For the war disabled ex-servicemen, the 6th CPC has recommended that the War Injury element of the War Injury Pension be linked with reckonable emoluments. MOD has accordingly sanctioned 100% of reckonable emoluments for 100% disability. However, this benefit has been restricted to post-2006 war disabled ex-servicemen only. Pre-2006 have been given only marginal fixed increase over the amount sanctioned. Civilian government employees continue to receive disability element based on percentage but this disparity has been accorded defence personnel only.

The CPC, while recommending the percentage-wise linkage between the reckonable emoluments and disability/war injury element of the pension, has nowhere stated that it should apply to future disabled ex-servicemen only. In the case of service pension, the 6th CPC clearly stated that for pre-2006 pensioners, modified parity would apply. However such a stipulation does not exist for Disability/War injury pension, with the implication that the new formula of percentage linkage with last drawn pay would equally apply to all Disabled War Veterans, including pre-2006. It is noteworthy that while implementing the 5th CPC recommendations on the disability element, no discrimination was done between pre-1996 and post-1996 disabled ex-servicemen.

The 5th Pay Commission subsequently stipulated that the War Injury Pension comprising service element plus disability element should not exceed the basic pay of the rank at the time of injury thereby denying the disabled their entitlement to the extent of up to 50%. Sensibly, the Government has recently recommended the removal of this restriction.

A further discrimination was introduced in broad-banding of disability percentage into 3 slabs - 50%, 75% and 100%. MOD had done this for post-1996 disability cases, denying similar benefit to all pre-1996 cases, creating thereby another situation of denial of OROP. This relates to persons with same amount of disability receiving different percentages of disability element. As a result of DIWAVE’s representation , the Government has decided to eliminate this disparity. The government orders are still awaited.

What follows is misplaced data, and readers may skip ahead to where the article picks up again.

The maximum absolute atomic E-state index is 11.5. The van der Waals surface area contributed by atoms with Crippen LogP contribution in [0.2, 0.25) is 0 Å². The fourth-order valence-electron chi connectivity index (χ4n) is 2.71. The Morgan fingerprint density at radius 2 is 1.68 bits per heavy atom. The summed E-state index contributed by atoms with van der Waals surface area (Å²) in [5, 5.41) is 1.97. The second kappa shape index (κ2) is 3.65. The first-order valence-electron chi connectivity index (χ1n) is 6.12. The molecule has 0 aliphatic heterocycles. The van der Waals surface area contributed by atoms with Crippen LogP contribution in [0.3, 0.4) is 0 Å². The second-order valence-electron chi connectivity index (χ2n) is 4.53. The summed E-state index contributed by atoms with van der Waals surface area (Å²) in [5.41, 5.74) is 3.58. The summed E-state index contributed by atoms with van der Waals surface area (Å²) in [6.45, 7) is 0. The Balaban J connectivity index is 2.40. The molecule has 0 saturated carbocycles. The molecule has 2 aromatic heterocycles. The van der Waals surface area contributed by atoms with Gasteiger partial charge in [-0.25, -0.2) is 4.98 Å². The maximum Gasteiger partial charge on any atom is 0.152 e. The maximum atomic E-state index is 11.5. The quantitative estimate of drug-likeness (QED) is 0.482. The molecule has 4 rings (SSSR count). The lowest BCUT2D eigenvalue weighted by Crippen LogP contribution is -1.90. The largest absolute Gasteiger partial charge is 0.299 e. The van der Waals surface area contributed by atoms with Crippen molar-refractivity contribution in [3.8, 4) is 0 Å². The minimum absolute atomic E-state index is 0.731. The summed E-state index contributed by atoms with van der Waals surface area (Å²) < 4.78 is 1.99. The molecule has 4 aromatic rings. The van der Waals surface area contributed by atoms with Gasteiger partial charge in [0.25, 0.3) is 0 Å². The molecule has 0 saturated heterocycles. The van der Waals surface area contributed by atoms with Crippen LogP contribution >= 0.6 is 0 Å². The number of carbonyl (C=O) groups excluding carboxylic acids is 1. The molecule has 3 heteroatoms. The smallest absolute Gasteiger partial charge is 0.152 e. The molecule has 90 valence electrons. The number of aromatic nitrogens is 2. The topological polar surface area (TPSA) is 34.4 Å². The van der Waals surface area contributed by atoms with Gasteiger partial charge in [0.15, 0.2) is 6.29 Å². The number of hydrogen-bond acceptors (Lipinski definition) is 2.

One very important aspect is the supply of modern, light and durable prosthesis to Disabled War Veterans, -An issue which even the 6th Pay Commission has taken cognisance of - near their place of residence. Currently, all prosthetic fittings for war-disabled are provided by the Artificial Limb Centre, Pune, which provides archaic limbs with outdated technology to the disabled. Also, ALC takes unduly long for limb-fitting. Disabled ex-servicemen often have to travel long distances to reach Pune and have to remain in hospital for several weeks.

The situation can be remedied by empanelling private prosthetic centres that provide modern prostheses like Ottobock, Endolite etc. in metropolitan cities and state capitals on the same lines as for other major ailments. This would result in better quality limbs with less waiting period, without entailing long travels and cost of hospitalisation etc. The arrangement is likely to be overall cost effective, ensuring better user satisfaction. Needless to add, fitting of good prosthesis helps the disabled to accept his disability better.

Ailments such as angiography, angioplasty, hip and knee replacements, cancer treatment etc are undertaken for the retired and serving government employees by empanelled private hospitals. However, a properly fitting modern prosthesis has so far been denied to the Disabled war Veterans.

There is also a need to issue Special Identity Cards for Disabled War Veterans, clearly identifying them as such. This would enable the MOD to develop the correct databank thereby make it possible to provide better welfare measures and facilities to them. Special attention and courtesies extended to the Disabled War Veterans in government offices, official dealings etc. at district and lower levels in particular, would help in enhancing their self-esteem and dignity and would also act as a morale-booster to serving soldiers.
Disabled War Veterans - A Forgotten Tribe!
8ak stands for "8 Arms of Knowledge" and comes from the 'spider' that was written to trawl the net for news. 8ak also publishes an e-newspaper for the Defence (Defense) Sector and produces specific reports to cover all military/ armed forces issues relevant to India.
... click here to read Gen Vijay Oberoi's article on war wounded